The VMS librarian utility does a much more efficient and controllable job. For very intensive applications a librarian procedure specific to the application should be developed.
Disks in a VAX Cluster
The VAX cluster scheme allows a disk to be open to full access to multiple VAXes simultaneously, This is accomplished by having one VAX act as a "traffic cop" for any given disk. When any other VAX wants to perform a file system transaction on that disk, it must communicate with the traffic cop VAX to get permission. The added cost of this is about 15 milliseconds of CPU time (780/8200) per file system transaction per involved VAX.
In a "Hide open" VAX cluster (all disks are open to and used uniformly by each cluster member) this additional processing typically results in an overhead consumption by each VAX of 5 to 20% of its CPU time to support just the coordination of the file system transactions.
In addition, whenever a disk is mounted to more than one node, regardless of which CPU performs the file transaction, extra lock manager requests are used over the case where only one CPU has the disk mounted. Typically there are 2 to 5 extra requests using 3 to 8 milliseconds of CPU time (780/8200) per file system transaction.
Major files should be created with explicit specification of an allocation size appropriate to the application. Any file of significant size or use should be allocated contiguous best try. Most languages provide mechanisms to effect these options. If not, use RMS directly.
Disks must be periodically reorganized to make all files and the tree space as contiguous as possible.
Avoid letting disks run over 90% full if files are frequently allocated on them. Not only will allocation steps be faster and the result (when requested) more contiguous, but there will be fewer cases of run failures due to exhausted free space and, therefore, excessive consumption of resources due to re-runs.
If fragmentation is unavoidable, files should be opened with large windows. Critical applications may use cathedral windowing.
Avoid running wide open VAX clusters. Specifically allocate workload across machines so that each disk is used primarily by one VAX and as little as possible by every other VAX. Make sure the CPU which is the prime user of any disk is the CPU which manages the disk (eg., is the first CPU to mount it).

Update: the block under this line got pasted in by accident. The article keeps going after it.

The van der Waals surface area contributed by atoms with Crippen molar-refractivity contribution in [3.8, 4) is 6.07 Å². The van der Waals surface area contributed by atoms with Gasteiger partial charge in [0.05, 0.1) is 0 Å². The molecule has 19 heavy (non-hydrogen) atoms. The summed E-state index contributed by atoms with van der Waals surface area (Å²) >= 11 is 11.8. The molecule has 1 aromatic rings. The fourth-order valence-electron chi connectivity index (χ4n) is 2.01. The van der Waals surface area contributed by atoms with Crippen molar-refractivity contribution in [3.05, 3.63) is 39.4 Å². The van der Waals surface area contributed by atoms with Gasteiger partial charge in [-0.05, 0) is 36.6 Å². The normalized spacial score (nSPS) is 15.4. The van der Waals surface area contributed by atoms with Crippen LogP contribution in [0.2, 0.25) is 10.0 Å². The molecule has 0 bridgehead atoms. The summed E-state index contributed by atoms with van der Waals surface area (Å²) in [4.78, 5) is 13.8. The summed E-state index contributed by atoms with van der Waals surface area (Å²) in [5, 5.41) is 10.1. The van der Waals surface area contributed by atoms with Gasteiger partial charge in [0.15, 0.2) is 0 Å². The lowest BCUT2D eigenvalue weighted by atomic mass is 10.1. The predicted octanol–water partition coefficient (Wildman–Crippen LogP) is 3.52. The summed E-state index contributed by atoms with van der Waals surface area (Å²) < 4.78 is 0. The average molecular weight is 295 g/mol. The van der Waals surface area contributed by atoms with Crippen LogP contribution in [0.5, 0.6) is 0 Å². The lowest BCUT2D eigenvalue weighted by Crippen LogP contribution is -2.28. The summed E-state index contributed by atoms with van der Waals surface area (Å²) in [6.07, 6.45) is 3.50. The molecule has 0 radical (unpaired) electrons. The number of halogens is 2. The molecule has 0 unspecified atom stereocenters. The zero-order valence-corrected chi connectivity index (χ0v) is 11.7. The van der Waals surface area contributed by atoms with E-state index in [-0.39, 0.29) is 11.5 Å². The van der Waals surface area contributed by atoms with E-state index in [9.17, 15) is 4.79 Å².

Avoid long directories.
Avoid unnecessary directory searches. Example -- frequent calls to PURGE.
Turn off volume highwater marking if security doesn't require it. If security does, a better approach is to enforce the use of SET FILE/ERASE and DELETE/ERASE on sensitive files.
Occasionally do SET FILE/TRUNCATE on files to eliminate wasted space, but only to those files for which the I/O routines maintain the EOF pointer by RMS standards.
Disk Cluster Size
The disk is allocated by groups of blocks called "clusters". The VMS default cluster size of 3 is totally inappropriate due to the default RMS I/O transfer sizes which are in multiples of 4. Larger cluster sizes Kill improve performance, but waste disk space.
The file structure data base consists of the various data defining tiles and the disk, and an outer layer of file organization called directories. This information is stored on the disk and accessed and manipulated by the XQP.
The XQP has a set of caches against this data in an attempt to minimize actual I/O's when parts of the database are re-accessed by users. (These are called ACP caches because, prior to V4, the functions of the XQP were handled by a separate -- and considerably more efficient -- process called the disk ACP.) AUTOGEN sets initial sizes for these structures. Occasionally an adjustment of the cache sizes can produce performance improvements in the XQP or will free memory for other purposes.
MONITOR reports the hit rate for each cache; in general, if reducing a cache size doesn't lower the hit rate or the absolute increase in the volume of disk I/O's which results is minimal, memory can be saved and/or hard faults reduced. If increasing a cache improves the hit rate, XQP performance has been improved at the expense of memory. If XQP activity is light relative to the caches concerned, the loss of memory may cost more than the value of the gain in XQP performance.
However, note that, with one exception, the caches are stored in paged system memory. What is reported as a cache hit by Monitor may have caused a page fault, and, if the number of accesses to the cache relative to its size is rather small, the fault may have been a hard fault. Thus the saved I/O is illusory -- in fact, if a hard fault did occur, the cost of the hard fault was more than that which the simple I/O by the XQP would have required. Moreover, a large cache, which is accessed infrequently, will tend to push other pages out of the secondary caches, handling the performance of all work in general.
One should be very reluctant to expand the size of these caches as such may actually worsen XQP performance or overall system performance. An expansion is only mandated if the access rate is very high.
In sum, for the vast majority of cases, adjustment to the size of these caches will have little positive affect on system performance. A typical exception is where the number of file system transactions is abnormally large. However, that, in and of itself, is a significant performance problem which should be directly addressed. Adjusting the cache size is but a temporary expedient which may serve to make a very bad situation very slightly less bad.
The caches and parameters which define their size are:
Directory -- ACP_DIRCACHE